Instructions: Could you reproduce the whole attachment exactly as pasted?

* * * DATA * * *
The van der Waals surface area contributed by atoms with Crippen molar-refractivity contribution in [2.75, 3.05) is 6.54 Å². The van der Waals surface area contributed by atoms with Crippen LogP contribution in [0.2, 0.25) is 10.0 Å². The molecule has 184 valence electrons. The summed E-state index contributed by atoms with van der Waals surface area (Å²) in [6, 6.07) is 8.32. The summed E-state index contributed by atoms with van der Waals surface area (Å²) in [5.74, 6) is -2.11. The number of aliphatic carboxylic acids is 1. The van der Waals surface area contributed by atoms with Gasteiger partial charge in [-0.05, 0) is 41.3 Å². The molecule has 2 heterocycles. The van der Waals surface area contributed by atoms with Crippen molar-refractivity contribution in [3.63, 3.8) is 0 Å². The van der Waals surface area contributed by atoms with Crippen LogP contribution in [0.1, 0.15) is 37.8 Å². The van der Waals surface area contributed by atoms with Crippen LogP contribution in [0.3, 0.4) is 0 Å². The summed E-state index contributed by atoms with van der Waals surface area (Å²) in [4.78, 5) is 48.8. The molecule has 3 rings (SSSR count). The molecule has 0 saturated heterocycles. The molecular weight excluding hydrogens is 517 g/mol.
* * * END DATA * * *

The van der Waals surface area contributed by atoms with Crippen molar-refractivity contribution in [2.75, 3.05) is 6.54 Å². The van der Waals surface area contributed by atoms with Crippen LogP contribution in [0.2, 0.25) is 10.0 Å². The molecule has 184 valence electrons. The summed E-state index contributed by atoms with van der Waals surface area (Å²) in [6, 6.07) is 8.32. The summed E-state index contributed by atoms with van der Waals surface area (Å²) in [5.74, 6) is -2.11. The number of aliphatic carboxylic acids is 1. The van der Waals surface area contributed by atoms with Gasteiger partial charge in [-0.05, 0) is 41.3 Å². The molecule has 2 heterocycles. The van der Waals surface area contributed by atoms with Crippen molar-refractivity contribution in [3.63, 3.8) is 0 Å². The van der Waals surface area contributed by atoms with Crippen LogP contribution in [0.1, 0.15) is 37.8 Å². The van der Waals surface area contributed by atoms with Crippen LogP contribution in [0.3, 0.4) is 0 Å². The summed E-state index contributed by atoms with van der Waals surface area (Å²) in [4.78, 5) is 48.8. The molecule has 3 rings (SSSR count). The molecule has 0 saturated heterocycles. The molecular weight excluding hydrogens is 517 g/mol.